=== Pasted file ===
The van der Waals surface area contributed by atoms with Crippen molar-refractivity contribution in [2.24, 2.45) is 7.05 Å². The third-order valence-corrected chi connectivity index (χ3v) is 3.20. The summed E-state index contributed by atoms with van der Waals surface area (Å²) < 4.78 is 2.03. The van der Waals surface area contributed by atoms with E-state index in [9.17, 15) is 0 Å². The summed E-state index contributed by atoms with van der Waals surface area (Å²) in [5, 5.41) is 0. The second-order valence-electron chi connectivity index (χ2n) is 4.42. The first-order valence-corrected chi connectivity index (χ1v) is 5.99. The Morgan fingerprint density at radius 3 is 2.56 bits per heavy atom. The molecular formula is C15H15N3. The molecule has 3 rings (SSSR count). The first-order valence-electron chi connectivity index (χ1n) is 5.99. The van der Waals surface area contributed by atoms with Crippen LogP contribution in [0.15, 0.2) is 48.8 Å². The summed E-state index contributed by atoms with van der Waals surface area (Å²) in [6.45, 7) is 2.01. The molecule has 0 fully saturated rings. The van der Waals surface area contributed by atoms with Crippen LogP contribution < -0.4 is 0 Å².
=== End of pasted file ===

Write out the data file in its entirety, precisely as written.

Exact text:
The van der Waals surface area contributed by atoms with Crippen molar-refractivity contribution in [2.24, 2.45) is 7.05 Å². The third-order valence-corrected chi connectivity index (χ3v) is 3.20. The summed E-state index contributed by atoms with van der Waals surface area (Å²) < 4.78 is 2.03. The van der Waals surface area contributed by atoms with E-state index in [9.17, 15) is 0 Å². The summed E-state index contributed by atoms with van der Waals surface area (Å²) in [5, 5.41) is 0. The second-order valence-electron chi connectivity index (χ2n) is 4.42. The first-order valence-corrected chi connectivity index (χ1v) is 5.99. The Morgan fingerprint density at radius 3 is 2.56 bits per heavy atom. The molecular formula is C15H15N3. The molecule has 3 rings (SSSR count). The first-order valence-electron chi connectivity index (χ1n) is 5.99. The van der Waals surface area contributed by atoms with Crippen LogP contribution in [0.15, 0.2) is 48.8 Å². The summed E-state index contributed by atoms with van der Waals surface area (Å²) in [6.45, 7) is 2.01. The molecule has 0 fully saturated rings. The van der Waals surface area contributed by atoms with Crippen LogP contribution < -0.4 is 0 Å².